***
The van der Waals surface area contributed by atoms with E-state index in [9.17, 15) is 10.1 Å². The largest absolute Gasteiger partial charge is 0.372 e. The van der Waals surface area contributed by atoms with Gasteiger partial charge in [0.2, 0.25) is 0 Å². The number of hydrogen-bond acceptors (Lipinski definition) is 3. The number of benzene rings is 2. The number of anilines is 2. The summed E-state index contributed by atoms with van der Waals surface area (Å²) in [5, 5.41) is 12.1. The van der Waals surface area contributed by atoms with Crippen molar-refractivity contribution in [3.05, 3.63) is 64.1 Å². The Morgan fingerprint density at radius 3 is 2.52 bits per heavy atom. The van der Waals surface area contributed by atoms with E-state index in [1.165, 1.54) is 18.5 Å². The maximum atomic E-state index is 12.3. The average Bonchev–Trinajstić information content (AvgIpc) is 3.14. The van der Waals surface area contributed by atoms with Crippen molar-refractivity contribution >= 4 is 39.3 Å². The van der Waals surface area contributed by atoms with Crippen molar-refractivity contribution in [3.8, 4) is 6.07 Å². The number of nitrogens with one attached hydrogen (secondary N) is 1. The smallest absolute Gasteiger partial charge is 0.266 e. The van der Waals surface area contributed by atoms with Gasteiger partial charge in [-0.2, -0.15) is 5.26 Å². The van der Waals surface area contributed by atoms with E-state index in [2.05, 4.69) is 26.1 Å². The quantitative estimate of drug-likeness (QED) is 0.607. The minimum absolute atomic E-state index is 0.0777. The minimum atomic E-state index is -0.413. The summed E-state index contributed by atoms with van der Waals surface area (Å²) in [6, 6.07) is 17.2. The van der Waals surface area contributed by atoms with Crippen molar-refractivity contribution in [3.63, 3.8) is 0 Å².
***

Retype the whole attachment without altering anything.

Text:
The van der Waals surface area contributed by atoms with E-state index in [9.17, 15) is 10.1 Å². The largest absolute Gasteiger partial charge is 0.372 e. The van der Waals surface area contributed by atoms with Gasteiger partial charge in [0.2, 0.25) is 0 Å². The number of hydrogen-bond acceptors (Lipinski definition) is 3. The number of benzene rings is 2. The number of anilines is 2. The summed E-state index contributed by atoms with van der Waals surface area (Å²) in [5, 5.41) is 12.1. The van der Waals surface area contributed by atoms with Crippen molar-refractivity contribution in [3.05, 3.63) is 64.1 Å². The Morgan fingerprint density at radius 3 is 2.52 bits per heavy atom. The van der Waals surface area contributed by atoms with E-state index in [1.165, 1.54) is 18.5 Å². The maximum atomic E-state index is 12.3. The average Bonchev–Trinajstić information content (AvgIpc) is 3.14. The van der Waals surface area contributed by atoms with Crippen molar-refractivity contribution >= 4 is 39.3 Å². The van der Waals surface area contributed by atoms with Crippen molar-refractivity contribution in [3.8, 4) is 6.07 Å². The number of nitrogens with one attached hydrogen (secondary N) is 1. The smallest absolute Gasteiger partial charge is 0.266 e. The van der Waals surface area contributed by atoms with Gasteiger partial charge in [-0.2, -0.15) is 5.26 Å². The van der Waals surface area contributed by atoms with E-state index in [2.05, 4.69) is 26.1 Å². The quantitative estimate of drug-likeness (QED) is 0.607. The minimum absolute atomic E-state index is 0.0777. The minimum atomic E-state index is -0.413. The summed E-state index contributed by atoms with van der Waals surface area (Å²) in [6, 6.07) is 17.2. The van der Waals surface area contributed by atoms with Crippen molar-refractivity contribution in [3.63, 3.8) is 0 Å².